First Hedge Fund IPR Ready for PTAB Institution Decision

Earlier this week, Acorda Therapeutics filed its response to the first of the now notorious hedge fund IPR filingsin (IPR2015-00720). In its response (here), Acorda points out that unnamed investors are directly funding the filing, yet remain unknown to the public despite the requirements to list all real-parties-in-interest.  Acorda also points out the profiteering nature of the filing as a means to influence the price per share of publicly traded stocks, which is inconsistent with the PTAB's congressional mandate. 

Since the first round of hedge fund filings, the same entities have filed upward of 15 IPRs. Additional copycat IPR filings have followed from other hedge funds. Meanwhile, the demand for the PTAB's limited resources remains at an all time high from parties with legitimate patent disputes. 

As I have pointed out previously, independent of the RPI issue, the Board has the power to shut down this burgeoning avenue of abuse, and should do so quickly (a decision is not due until 8/26).  While Congress is poised to quickly provide a statutory control to cut off this chicanery, the public would be far better off if the PTAB exercised its discretion. Such decisive action by the agency would avoid the unintended consequences that would certainly follow the current legislative proposals. 

As a reminder the rationale behind hedge fund attacks on Bio/Pharma patents is to spook markets to the benefit of a short position. That is, prior to filing of the IPR, the Fund will take a "short" position in a low cap stock having a market value closely tied to their patent portfolio. In such cases the mere filing of an IPR can spook investors, impacting trading volumes enough to cause a temporary, but significant, price drop (i.e., quick profit for a short seller). For example, Acorda saw a 10% drop in its stock price when the '720 IPR was filed—before the merits of the petition were even known.

Current legislative proposals (STRONG ACT) includes a provision that would require standing for IPR petitioners (presumably to thwart such filings). However, companies not only employ IPR as an alternative to ongoing litigation but as a due diligence tool to avoid such situations in the first instance. Innovators looking to develop a new product line, or new area of business should have the freedom to clear the landscape of improvidently granted patents via the PTAB without having to wait for a lawsuit, or threat of one. Such knee-jerk legislative fixes are not only counterproductive, but are plainly urged by disingenuous lobbyists seeking to limit the PTAB's effectiveness under the guise of stopping the hedge funds.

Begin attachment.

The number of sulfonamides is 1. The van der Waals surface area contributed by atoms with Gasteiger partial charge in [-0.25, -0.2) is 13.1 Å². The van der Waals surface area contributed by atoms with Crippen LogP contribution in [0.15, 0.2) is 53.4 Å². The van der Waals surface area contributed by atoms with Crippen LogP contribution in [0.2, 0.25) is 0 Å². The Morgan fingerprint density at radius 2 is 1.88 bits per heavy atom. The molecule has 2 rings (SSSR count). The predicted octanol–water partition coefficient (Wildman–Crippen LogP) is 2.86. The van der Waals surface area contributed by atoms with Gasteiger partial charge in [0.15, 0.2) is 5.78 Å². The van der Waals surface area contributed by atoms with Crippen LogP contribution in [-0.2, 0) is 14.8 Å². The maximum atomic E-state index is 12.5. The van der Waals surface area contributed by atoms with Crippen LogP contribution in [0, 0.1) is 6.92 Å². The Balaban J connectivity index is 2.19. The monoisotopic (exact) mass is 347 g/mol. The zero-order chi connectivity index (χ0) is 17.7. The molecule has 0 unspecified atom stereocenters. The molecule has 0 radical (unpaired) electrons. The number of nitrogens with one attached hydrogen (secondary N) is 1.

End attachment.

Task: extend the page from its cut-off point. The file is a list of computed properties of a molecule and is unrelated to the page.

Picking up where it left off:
Instead, the PTAB should simply exercise its discretion and not institute these filings as being inconsistent with their congressional mandate.

In this regard, 35 U.S.C. §326(b) provides : 

Considerations- In prescribing regulations under this section, the Director shall consider the effect of any such regulation on the economy, the integrity of the patent system, the efficient administration of the Office, and the ability of the Office to timely complete proceedings instituted under this chapter.

Presumably the same interests that control the prescription of regulations extend to their enforcement. 

The manipulation of financial markets through PTAB filings of investment professionals is entirely inconsistent with the guiding principles of §326(b). Indeed, the actions of Congress to quickly outlaw this practice (The Patent Act is rumored to be adjusted in this same regard this week) only reinforces the plain intent of §326. Indeed, the PTAB has recently exercised its discretion to deny institution of otherwise viable IPR petitions on equitable grounds. See Conopco, Inc. v. Procter & Gamble Co., Paper 24, No. IPR2014-00506 (December 10, 2014) (holding that the Director may, but not must, institute a proceeding when an RLP is demonstrated that would unnecessarily tax Board resources).  A petition that by its very nature undermines the integrity of the patent system and unnecessarily tax the agency's limited resources would seem to be an easy call . While the IPR statutes enable anyone to file an IPR, institution of an IPR is a matter of discretion. 

The PTAB can, and should deny these purely financial gambits on RPI grounds, and as a matter of sound agency discretion as a waste of limited agency resources.